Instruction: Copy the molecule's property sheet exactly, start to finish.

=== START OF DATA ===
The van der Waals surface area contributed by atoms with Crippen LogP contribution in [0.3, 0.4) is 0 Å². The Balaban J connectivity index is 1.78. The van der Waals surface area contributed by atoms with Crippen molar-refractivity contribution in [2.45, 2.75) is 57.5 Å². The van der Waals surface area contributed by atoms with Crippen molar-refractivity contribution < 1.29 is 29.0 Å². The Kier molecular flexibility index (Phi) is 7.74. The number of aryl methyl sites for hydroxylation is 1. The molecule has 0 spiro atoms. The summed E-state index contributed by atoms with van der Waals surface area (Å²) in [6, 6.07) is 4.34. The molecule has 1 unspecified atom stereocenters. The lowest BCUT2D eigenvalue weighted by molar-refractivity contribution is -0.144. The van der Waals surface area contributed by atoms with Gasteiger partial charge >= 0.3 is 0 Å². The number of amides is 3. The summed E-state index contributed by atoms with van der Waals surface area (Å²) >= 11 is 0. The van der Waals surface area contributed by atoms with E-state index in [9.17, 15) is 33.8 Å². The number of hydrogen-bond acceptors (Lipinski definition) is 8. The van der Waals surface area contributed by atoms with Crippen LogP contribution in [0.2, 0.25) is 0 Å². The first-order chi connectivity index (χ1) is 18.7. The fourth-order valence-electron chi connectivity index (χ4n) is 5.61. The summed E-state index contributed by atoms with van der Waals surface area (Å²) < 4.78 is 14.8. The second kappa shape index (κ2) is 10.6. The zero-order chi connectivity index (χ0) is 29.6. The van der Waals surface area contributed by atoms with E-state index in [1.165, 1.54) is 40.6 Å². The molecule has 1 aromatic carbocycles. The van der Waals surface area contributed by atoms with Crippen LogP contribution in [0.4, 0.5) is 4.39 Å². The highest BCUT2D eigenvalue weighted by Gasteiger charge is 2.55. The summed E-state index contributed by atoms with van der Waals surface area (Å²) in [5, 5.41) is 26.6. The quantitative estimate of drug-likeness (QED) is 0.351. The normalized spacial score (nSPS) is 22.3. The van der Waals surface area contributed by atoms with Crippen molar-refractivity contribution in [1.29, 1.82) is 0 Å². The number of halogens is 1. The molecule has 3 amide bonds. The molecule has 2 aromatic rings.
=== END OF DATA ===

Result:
The van der Waals surface area contributed by atoms with Crippen LogP contribution in [0.3, 0.4) is 0 Å². The Balaban J connectivity index is 1.78. The van der Waals surface area contributed by atoms with Crippen molar-refractivity contribution in [2.45, 2.75) is 57.5 Å². The van der Waals surface area contributed by atoms with Crippen molar-refractivity contribution < 1.29 is 29.0 Å². The Kier molecular flexibility index (Phi) is 7.74. The number of aryl methyl sites for hydroxylation is 1. The molecule has 0 spiro atoms. The summed E-state index contributed by atoms with van der Waals surface area (Å²) in [6, 6.07) is 4.34. The molecule has 1 unspecified atom stereocenters. The lowest BCUT2D eigenvalue weighted by molar-refractivity contribution is -0.144. The van der Waals surface area contributed by atoms with Gasteiger partial charge >= 0.3 is 0 Å². The number of amides is 3. The summed E-state index contributed by atoms with van der Waals surface area (Å²) >= 11 is 0. The van der Waals surface area contributed by atoms with E-state index in [9.17, 15) is 33.8 Å². The number of hydrogen-bond acceptors (Lipinski definition) is 8. The van der Waals surface area contributed by atoms with Crippen LogP contribution in [0.2, 0.25) is 0 Å². The first-order chi connectivity index (χ1) is 18.7. The fourth-order valence-electron chi connectivity index (χ4n) is 5.61. The summed E-state index contributed by atoms with van der Waals surface area (Å²) < 4.78 is 14.8. The second kappa shape index (κ2) is 10.6. The zero-order chi connectivity index (χ0) is 29.6. The van der Waals surface area contributed by atoms with E-state index in [1.165, 1.54) is 40.6 Å². The molecule has 1 aromatic carbocycles. The van der Waals surface area contributed by atoms with Crippen LogP contribution in [0.4, 0.5) is 4.39 Å². The highest BCUT2D eigenvalue weighted by Gasteiger charge is 2.55. The summed E-state index contributed by atoms with van der Waals surface area (Å²) in [5, 5.41) is 26.6. The quantitative estimate of drug-likeness (QED) is 0.351. The normalized spacial score (nSPS) is 22.3. The van der Waals surface area contributed by atoms with Crippen molar-refractivity contribution in [1.29, 1.82) is 0 Å². The number of halogens is 1. The molecule has 3 amide bonds. The molecule has 2 aromatic rings.